dywed88: Umpires have the discretion to grant the run if outside circumstances (such as fans swarming the field) make it impossible for the runner to touch home. This is the only case where you do not have to touch home plate. If you fail to do so you don't get a home run, just the number of bases you gained (see: http://en.wikipedia.org/wiki/Grand_slam_single). From the rules "Such hit entitles the batter to a home run when he shall have touched all bases legally."


Well, fans don't swarm the field any more. Also, I swore they changed this rule after the Ventura grand slam. Maybe I'm wrong.
 
2012-06-26 05:56:03 PM  

downstairs: dywed88: Umpires have the discretion to grant the run if outside circumstances (such as fans swarming the field) make it impossible for the runner to touch home. This is the only case where you do not have to touch home plate. If you fail to do so you don't get a home run, just the number of bases you gained (see: http://en.wikipedia.org/wiki/Grand_slam_single). From the rules "Such hit entitles the batter to a home run when he shall have touched all bases legally."

Well, fans don't swarm the field any more. Also, I swore they changed this rule after the Ventura grand slam. Maybe I'm wrong.


you could google it.I'm as lazy,too.
 
2012-06-26 06:09:13 PM  
Nope. From the official rules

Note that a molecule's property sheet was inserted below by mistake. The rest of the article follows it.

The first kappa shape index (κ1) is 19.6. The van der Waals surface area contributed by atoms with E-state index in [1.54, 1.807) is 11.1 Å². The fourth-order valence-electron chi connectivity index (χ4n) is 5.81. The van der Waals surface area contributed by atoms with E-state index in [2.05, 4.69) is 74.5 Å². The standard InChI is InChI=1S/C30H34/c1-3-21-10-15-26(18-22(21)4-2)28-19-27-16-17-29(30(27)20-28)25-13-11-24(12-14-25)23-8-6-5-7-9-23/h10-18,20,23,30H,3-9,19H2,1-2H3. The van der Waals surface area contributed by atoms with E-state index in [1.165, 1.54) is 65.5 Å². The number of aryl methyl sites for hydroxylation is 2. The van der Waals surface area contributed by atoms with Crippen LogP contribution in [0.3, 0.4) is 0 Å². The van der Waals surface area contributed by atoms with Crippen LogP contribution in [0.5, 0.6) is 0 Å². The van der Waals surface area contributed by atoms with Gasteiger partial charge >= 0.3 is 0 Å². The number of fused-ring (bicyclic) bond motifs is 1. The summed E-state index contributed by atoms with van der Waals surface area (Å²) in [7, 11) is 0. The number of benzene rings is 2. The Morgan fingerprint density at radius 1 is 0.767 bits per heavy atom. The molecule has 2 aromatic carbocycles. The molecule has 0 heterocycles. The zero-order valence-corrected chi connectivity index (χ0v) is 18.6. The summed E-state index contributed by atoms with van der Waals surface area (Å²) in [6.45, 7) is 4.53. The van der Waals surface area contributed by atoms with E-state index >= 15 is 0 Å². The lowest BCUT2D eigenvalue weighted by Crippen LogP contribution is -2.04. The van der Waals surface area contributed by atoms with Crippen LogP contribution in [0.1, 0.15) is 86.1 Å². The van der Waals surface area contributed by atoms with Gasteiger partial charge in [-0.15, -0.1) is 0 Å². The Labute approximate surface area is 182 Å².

6.09 The batter becomes a runner when-
...
(d) A fair ball passes over a fence or into the stands at a distance from home base of
250 feet or more. Such hit entitles the batter to a home run when he shall have
touched all bases legally
. A fair fly ball that passes out of the playing field at a
point less than 250 feet from home base shall entitle the batter to advance to second
base only;


Must touch all bases legally.

7.05 Each runner including the batter-runner may, without liability to be put out,
advance-
(a) To home base, scoring a run, if a fair ball goes out of the playing field in flight and
he touched all bases legally


Note that it is "may .. advance" not "advances" the rules removes the defender's right to interfere and allows runners to advance on a dead ball, that is all.

Rule 7.08(a) Comment:
This rule also covers the following and similar plays: Less than two out, score tied last of ninth
inning, runner on first, batter hits a ball out of park for winning run, the runner on first passes second and
thinking the home run automatically wins the game, cuts across diamond toward his bench as
batter-runner circles bases. In this case, the base runner would be called out "for abandoning his effort to